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I took Anthro 33 Spring Quarter 2001.
She talks sooooooooooooo fast. She can probably digress, tell an anecdote, make 50 remarks before she stops to breath. Okay so I'm exaggerating. Prof Echeverria has a lot of energy, and wants everyone to sit as close as possible to the front. She makes the effort to memorize names and she does get it right half the time. She's not a comedian, but she's high on adrenaline, and that's enough to brighten your day (in theory).
Before each lecture she has handouts for everyone (most of the time). It is basically an outline of critical concepts and ideas from the readings you have done the night before. She places EXTREME emphasis on having the material read because she wants many people to participate in class (a la raising your hand), and it's pretty hard to understand what's going on without reading the book (although you can still pick up a few things via handout). She encourages participation, even if you're wrong, she doesn't care, and you shouldn't have to worry; she won't pick on you. The only time she picks on you is if you've dozed off in class and sit conveniently in her field of vision like I did.
Oh why! The course reader is thicker than my math book. *frown* And several of the readings are so verbose, particular one I forever shall remember: the horrorendously long-winded article by Jacqueline Urla. Prof Echeverria will do this to you.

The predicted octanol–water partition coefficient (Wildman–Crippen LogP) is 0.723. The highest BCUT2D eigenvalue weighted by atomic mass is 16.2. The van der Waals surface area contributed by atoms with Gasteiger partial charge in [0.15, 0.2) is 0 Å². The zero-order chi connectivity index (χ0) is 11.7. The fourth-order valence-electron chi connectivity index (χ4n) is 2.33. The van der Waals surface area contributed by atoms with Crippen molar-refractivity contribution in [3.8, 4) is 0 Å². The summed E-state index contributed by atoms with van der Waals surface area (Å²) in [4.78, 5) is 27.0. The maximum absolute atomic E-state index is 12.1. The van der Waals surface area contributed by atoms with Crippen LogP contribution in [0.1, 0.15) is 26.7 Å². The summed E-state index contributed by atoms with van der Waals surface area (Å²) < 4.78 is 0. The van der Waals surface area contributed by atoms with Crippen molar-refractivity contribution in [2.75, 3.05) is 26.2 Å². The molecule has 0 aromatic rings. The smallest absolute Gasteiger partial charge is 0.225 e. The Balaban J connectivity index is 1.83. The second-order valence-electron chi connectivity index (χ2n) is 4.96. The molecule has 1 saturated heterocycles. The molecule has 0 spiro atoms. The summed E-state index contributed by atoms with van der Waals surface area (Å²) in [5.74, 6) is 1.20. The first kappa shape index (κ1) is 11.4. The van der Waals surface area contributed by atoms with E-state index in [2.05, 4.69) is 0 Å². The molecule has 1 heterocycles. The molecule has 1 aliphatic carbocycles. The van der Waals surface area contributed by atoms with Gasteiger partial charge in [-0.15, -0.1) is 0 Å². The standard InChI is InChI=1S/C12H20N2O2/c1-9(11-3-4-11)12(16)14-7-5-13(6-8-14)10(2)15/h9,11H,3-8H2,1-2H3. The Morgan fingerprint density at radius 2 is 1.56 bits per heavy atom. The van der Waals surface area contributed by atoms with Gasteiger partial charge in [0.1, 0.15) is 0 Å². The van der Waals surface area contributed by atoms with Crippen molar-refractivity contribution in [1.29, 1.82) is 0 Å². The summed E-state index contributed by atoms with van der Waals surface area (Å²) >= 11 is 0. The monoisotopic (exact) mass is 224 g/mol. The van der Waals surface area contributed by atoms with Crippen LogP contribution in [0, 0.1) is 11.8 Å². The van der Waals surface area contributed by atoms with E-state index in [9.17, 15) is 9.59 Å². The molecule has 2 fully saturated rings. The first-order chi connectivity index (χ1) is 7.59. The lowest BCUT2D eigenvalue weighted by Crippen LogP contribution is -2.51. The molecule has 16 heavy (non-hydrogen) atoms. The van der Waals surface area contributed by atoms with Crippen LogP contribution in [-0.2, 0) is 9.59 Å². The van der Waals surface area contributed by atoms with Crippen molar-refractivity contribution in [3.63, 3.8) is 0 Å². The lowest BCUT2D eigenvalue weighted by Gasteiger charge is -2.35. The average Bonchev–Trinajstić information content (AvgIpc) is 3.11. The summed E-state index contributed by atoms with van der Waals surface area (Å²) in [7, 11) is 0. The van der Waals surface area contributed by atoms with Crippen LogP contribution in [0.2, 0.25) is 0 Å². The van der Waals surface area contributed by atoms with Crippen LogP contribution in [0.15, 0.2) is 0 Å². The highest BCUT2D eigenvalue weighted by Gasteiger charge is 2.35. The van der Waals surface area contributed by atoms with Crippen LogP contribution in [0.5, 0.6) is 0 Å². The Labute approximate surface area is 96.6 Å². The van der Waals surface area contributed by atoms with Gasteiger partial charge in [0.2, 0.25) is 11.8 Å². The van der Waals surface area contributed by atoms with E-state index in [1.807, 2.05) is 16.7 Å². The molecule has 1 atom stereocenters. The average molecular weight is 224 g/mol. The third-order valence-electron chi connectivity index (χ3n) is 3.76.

She passes out review study guides before each exam, and you'll like this because the midterms and final questions come directly from the review. You're given a set of questions in which you get to decided which one to answer (not too shabby). Of course, they are the essay questions, and usually asks you to describe an anthropological concept backed up by several readings of different authors. *moans* You have one midterm and one final. The midterm covers the material from the first half of the quarter, and the final covers material from the second half, splitting readings you have to study (which is absurdly a lot anyway).
She assigns two group projects (that you can choose to do by yourself, although she doesn't condone it). They do require a lot of effort given the problem of having to find the perfect day to work on the project when everyone is free. So, be sure to keep the groups small. The assignment requirement isn't that much (a 5 page essay usually, double-spaced, single-side), but my group usually went overkill anyway.
Your grade is based on one midterm (15%), one final (25%), two projects (20% & 25%), participation (5%), and in-class writing assignments (10%).
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